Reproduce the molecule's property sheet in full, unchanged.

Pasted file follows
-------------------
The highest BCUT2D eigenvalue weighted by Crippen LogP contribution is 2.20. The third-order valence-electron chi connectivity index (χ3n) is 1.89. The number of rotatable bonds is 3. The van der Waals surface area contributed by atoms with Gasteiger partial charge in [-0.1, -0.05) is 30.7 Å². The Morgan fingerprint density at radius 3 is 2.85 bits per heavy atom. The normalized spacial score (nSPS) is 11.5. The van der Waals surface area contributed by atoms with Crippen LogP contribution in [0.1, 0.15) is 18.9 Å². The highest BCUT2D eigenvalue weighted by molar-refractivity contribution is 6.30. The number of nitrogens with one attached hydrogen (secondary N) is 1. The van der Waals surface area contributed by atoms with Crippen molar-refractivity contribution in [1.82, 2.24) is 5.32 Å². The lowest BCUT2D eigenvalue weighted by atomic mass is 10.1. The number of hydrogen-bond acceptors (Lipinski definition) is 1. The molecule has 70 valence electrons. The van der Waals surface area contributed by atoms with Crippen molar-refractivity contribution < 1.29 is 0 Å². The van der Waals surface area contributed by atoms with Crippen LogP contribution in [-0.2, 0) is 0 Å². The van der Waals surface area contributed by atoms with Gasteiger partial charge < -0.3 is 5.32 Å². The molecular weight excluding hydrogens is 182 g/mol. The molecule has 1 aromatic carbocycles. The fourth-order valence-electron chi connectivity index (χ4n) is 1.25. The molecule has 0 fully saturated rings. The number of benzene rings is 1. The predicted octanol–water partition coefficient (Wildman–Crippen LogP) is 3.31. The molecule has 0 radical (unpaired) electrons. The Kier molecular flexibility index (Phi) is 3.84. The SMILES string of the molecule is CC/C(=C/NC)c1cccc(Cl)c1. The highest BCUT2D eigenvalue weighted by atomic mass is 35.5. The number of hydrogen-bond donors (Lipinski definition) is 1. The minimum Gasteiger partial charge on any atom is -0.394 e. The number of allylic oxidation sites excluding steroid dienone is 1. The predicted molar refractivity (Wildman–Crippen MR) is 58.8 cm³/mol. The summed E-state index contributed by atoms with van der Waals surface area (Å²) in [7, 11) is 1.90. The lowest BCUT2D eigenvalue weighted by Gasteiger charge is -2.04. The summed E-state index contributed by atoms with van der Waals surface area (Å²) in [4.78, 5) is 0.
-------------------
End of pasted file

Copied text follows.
The highest BCUT2D eigenvalue weighted by Crippen LogP contribution is 2.20. The third-order valence-electron chi connectivity index (χ3n) is 1.89. The number of rotatable bonds is 3. The van der Waals surface area contributed by atoms with Gasteiger partial charge in [-0.1, -0.05) is 30.7 Å². The Morgan fingerprint density at radius 3 is 2.85 bits per heavy atom. The normalized spacial score (nSPS) is 11.5. The van der Waals surface area contributed by atoms with Crippen LogP contribution in [0.1, 0.15) is 18.9 Å². The highest BCUT2D eigenvalue weighted by molar-refractivity contribution is 6.30. The number of nitrogens with one attached hydrogen (secondary N) is 1. The van der Waals surface area contributed by atoms with Crippen molar-refractivity contribution in [1.82, 2.24) is 5.32 Å². The lowest BCUT2D eigenvalue weighted by atomic mass is 10.1. The number of hydrogen-bond acceptors (Lipinski definition) is 1. The molecule has 70 valence electrons. The van der Waals surface area contributed by atoms with Crippen molar-refractivity contribution < 1.29 is 0 Å². The van der Waals surface area contributed by atoms with Crippen LogP contribution in [-0.2, 0) is 0 Å². The van der Waals surface area contributed by atoms with Gasteiger partial charge < -0.3 is 5.32 Å². The molecular weight excluding hydrogens is 182 g/mol. The molecule has 1 aromatic carbocycles. The fourth-order valence-electron chi connectivity index (χ4n) is 1.25. The molecule has 0 fully saturated rings. The number of benzene rings is 1. The predicted octanol–water partition coefficient (Wildman–Crippen LogP) is 3.31. The molecule has 0 radical (unpaired) electrons. The Kier molecular flexibility index (Phi) is 3.84. The SMILES string of the molecule is CC/C(=C/NC)c1cccc(Cl)c1. The highest BCUT2D eigenvalue weighted by atomic mass is 35.5. The number of hydrogen-bond donors (Lipinski definition) is 1. The minimum Gasteiger partial charge on any atom is -0.394 e. The number of allylic oxidation sites excluding steroid dienone is 1. The predicted molar refractivity (Wildman–Crippen MR) is 58.8 cm³/mol. The summed E-state index contributed by atoms with van der Waals surface area (Å²) in [7, 11) is 1.90. The lowest BCUT2D eigenvalue weighted by Gasteiger charge is -2.04. The summed E-state index contributed by atoms with van der Waals surface area (Å²) in [4.78, 5) is 0.